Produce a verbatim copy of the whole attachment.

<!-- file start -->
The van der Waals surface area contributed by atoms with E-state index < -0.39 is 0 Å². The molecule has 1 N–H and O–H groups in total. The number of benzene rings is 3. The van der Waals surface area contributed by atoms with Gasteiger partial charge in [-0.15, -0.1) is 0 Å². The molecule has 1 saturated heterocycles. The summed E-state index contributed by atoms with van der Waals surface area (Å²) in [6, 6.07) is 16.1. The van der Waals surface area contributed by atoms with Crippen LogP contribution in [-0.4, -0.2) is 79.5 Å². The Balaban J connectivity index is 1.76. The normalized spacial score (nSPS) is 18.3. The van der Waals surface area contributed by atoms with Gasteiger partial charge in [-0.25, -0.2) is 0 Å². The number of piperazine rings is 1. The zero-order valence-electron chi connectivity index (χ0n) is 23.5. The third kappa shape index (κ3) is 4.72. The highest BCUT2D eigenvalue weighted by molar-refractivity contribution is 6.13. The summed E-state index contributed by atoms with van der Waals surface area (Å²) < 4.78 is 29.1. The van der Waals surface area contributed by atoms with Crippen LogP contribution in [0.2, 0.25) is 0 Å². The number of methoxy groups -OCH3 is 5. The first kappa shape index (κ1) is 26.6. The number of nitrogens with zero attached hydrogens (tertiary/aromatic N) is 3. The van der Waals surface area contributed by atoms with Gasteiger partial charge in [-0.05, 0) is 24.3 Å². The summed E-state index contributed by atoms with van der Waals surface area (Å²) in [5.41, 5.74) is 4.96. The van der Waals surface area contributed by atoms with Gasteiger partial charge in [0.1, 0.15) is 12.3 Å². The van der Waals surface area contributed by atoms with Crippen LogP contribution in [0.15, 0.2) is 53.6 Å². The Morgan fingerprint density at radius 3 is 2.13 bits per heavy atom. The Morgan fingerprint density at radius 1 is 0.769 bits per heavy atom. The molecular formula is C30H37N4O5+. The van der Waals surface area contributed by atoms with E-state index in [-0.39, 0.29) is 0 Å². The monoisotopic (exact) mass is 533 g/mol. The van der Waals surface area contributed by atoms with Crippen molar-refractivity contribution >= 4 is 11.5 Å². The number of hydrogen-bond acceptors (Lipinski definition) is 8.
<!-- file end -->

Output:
The van der Waals surface area contributed by atoms with E-state index < -0.39 is 0 Å². The molecule has 1 N–H and O–H groups in total. The number of benzene rings is 3. The van der Waals surface area contributed by atoms with Gasteiger partial charge in [-0.15, -0.1) is 0 Å². The molecule has 1 saturated heterocycles. The summed E-state index contributed by atoms with van der Waals surface area (Å²) in [6, 6.07) is 16.1. The van der Waals surface area contributed by atoms with Crippen LogP contribution in [-0.4, -0.2) is 79.5 Å². The Balaban J connectivity index is 1.76. The normalized spacial score (nSPS) is 18.3. The van der Waals surface area contributed by atoms with Gasteiger partial charge in [-0.25, -0.2) is 0 Å². The number of piperazine rings is 1. The zero-order valence-electron chi connectivity index (χ0n) is 23.5. The third kappa shape index (κ3) is 4.72. The highest BCUT2D eigenvalue weighted by molar-refractivity contribution is 6.13. The summed E-state index contributed by atoms with van der Waals surface area (Å²) < 4.78 is 29.1. The van der Waals surface area contributed by atoms with Crippen LogP contribution in [0.2, 0.25) is 0 Å². The number of methoxy groups -OCH3 is 5. The first kappa shape index (κ1) is 26.6. The number of nitrogens with zero attached hydrogens (tertiary/aromatic N) is 3. The van der Waals surface area contributed by atoms with Gasteiger partial charge in [-0.05, 0) is 24.3 Å². The summed E-state index contributed by atoms with van der Waals surface area (Å²) in [5.41, 5.74) is 4.96. The van der Waals surface area contributed by atoms with Gasteiger partial charge in [0.1, 0.15) is 12.3 Å². The van der Waals surface area contributed by atoms with Crippen LogP contribution in [0.15, 0.2) is 53.6 Å². The Morgan fingerprint density at radius 3 is 2.13 bits per heavy atom. The Morgan fingerprint density at radius 1 is 0.769 bits per heavy atom. The molecular formula is C30H37N4O5+. The van der Waals surface area contributed by atoms with E-state index in [-0.39, 0.29) is 0 Å². The monoisotopic (exact) mass is 533 g/mol. The van der Waals surface area contributed by atoms with Crippen molar-refractivity contribution >= 4 is 11.5 Å². The number of hydrogen-bond acceptors (Lipinski definition) is 8.